To round off, please allow me one final liberty. What if we reintroduced the aurochs, the bison or the tarpan? Here we come up against a number of problems, ranging from the exoti­cism of species that have been absent from our ecosystems for centuries (debatable) to the viability of genetically “reconstructed” species (e.g. the aurochs, tarpan). The European bison is nevertheless a true survivor. The recovered population in Poland is a magnificent example of successful conservation, as it was on the verge of extinction in the early 20th century and has been saved by a successful captive breeding programme, although at the expense of a dramatic loss of genetic variability. There is a European programme to reintroduce the bison in several European countries, including Spain. I am not familiar with the details of the scientific basis or the ecological assumptions, but I do not rule out the possibility of progress along this path which could yield solutions helping maintain the landscape, particularly in more northerly areas. We need to be alert to events and advocate rigorous scientific monitoring.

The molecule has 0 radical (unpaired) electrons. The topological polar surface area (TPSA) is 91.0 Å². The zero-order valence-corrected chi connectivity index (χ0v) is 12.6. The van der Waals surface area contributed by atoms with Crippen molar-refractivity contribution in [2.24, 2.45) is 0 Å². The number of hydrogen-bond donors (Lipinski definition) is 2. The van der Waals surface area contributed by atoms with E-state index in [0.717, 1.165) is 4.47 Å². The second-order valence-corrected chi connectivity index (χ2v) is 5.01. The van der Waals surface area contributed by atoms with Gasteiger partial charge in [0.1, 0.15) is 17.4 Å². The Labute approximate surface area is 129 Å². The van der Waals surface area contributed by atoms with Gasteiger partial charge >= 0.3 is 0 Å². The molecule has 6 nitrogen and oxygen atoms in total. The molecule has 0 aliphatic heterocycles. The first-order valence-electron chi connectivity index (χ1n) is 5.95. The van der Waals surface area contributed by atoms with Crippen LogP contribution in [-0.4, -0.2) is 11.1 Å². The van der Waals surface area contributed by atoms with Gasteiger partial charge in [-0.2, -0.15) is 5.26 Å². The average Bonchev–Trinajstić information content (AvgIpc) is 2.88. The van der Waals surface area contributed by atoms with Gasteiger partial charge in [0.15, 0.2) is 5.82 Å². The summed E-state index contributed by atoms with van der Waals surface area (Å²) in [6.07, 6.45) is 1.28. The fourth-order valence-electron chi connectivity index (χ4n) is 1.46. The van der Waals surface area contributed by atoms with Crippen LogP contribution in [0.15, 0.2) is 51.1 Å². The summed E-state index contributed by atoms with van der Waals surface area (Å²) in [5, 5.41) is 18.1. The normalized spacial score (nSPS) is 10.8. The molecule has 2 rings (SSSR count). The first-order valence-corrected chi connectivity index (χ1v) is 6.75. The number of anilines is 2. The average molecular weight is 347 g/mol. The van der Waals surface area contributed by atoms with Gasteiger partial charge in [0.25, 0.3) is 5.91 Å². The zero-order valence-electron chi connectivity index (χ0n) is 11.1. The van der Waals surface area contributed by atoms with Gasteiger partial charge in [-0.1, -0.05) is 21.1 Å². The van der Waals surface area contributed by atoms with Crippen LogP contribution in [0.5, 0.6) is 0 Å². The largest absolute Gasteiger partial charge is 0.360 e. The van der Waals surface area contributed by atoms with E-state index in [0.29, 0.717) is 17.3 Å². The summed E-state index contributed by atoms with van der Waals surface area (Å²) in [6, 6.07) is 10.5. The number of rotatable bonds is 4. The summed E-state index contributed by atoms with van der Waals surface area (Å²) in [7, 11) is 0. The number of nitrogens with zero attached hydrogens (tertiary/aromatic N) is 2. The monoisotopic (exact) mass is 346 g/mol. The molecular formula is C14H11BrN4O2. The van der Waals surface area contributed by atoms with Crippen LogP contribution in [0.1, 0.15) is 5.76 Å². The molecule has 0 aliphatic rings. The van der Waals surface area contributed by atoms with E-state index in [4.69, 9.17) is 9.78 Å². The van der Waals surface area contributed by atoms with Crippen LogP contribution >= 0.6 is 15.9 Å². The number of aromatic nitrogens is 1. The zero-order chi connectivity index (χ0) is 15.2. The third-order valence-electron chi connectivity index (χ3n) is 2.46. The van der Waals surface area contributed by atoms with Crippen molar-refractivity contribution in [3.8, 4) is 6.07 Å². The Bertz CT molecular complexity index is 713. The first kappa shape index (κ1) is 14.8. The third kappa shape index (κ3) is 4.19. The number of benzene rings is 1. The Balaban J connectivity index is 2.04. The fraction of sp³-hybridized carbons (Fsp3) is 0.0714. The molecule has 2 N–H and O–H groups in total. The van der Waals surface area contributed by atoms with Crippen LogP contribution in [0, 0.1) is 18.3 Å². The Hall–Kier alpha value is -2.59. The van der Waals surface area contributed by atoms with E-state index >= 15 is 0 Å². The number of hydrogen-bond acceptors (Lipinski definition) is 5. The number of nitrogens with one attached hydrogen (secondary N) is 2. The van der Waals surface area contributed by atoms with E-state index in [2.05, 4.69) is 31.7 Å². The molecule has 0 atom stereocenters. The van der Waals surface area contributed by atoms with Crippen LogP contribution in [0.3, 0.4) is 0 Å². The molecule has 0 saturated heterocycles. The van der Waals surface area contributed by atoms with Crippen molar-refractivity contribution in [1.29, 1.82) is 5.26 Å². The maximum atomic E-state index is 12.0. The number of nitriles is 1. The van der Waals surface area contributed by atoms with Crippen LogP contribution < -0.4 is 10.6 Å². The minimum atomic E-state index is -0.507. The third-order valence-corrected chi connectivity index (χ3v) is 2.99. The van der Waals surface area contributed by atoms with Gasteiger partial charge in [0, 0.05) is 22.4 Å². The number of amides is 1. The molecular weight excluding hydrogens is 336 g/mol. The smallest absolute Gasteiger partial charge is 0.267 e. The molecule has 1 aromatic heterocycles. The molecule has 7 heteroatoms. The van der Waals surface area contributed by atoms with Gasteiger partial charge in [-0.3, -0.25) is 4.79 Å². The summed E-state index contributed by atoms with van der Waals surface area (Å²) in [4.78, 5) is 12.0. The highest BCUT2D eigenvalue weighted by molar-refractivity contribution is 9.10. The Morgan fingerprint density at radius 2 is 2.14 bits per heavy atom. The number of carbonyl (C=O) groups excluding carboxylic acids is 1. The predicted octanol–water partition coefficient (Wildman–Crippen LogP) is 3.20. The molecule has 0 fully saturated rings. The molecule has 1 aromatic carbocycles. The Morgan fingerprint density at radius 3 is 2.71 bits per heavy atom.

In short, there may be solutions, but it is clear that we are witnessing a change in land use, and giving up the spontaneous sustainability created by Neolithic man. We need to carefully study the options and make big efforts to safeguard our rich natural heritage. Future generations will judge us; and I hope they will have reasons to do so benevolently.

Profile: Jorge Cassinello Roldán